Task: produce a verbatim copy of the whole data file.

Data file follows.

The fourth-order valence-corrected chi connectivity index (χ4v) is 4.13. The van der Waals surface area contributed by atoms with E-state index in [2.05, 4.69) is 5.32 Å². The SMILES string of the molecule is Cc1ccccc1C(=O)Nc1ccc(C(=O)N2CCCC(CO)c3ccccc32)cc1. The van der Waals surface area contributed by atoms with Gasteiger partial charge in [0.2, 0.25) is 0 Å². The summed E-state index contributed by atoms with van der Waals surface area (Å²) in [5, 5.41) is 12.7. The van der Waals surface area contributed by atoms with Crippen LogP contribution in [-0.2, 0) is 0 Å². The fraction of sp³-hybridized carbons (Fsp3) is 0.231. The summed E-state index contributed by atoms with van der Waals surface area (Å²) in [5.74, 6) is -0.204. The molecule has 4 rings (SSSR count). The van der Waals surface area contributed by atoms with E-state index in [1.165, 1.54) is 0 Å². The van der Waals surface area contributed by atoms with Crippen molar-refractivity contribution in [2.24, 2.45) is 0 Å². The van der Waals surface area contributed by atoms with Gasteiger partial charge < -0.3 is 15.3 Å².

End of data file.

The fourth-order valence-corrected chi connectivity index (χ4v) is 4.13. The van der Waals surface area contributed by atoms with E-state index in [2.05, 4.69) is 5.32 Å². The SMILES string of the molecule is Cc1ccccc1C(=O)Nc1ccc(C(=O)N2CCCC(CO)c3ccccc32)cc1. The van der Waals surface area contributed by atoms with Gasteiger partial charge in [0.2, 0.25) is 0 Å². The summed E-state index contributed by atoms with van der Waals surface area (Å²) in [5, 5.41) is 12.7. The van der Waals surface area contributed by atoms with Crippen LogP contribution in [-0.2, 0) is 0 Å². The fraction of sp³-hybridized carbons (Fsp3) is 0.231. The summed E-state index contributed by atoms with van der Waals surface area (Å²) in [5.74, 6) is -0.204. The molecule has 4 rings (SSSR count). The van der Waals surface area contributed by atoms with E-state index in [1.165, 1.54) is 0 Å². The van der Waals surface area contributed by atoms with Crippen molar-refractivity contribution in [2.24, 2.45) is 0 Å². The van der Waals surface area contributed by atoms with Gasteiger partial charge < -0.3 is 15.3 Å².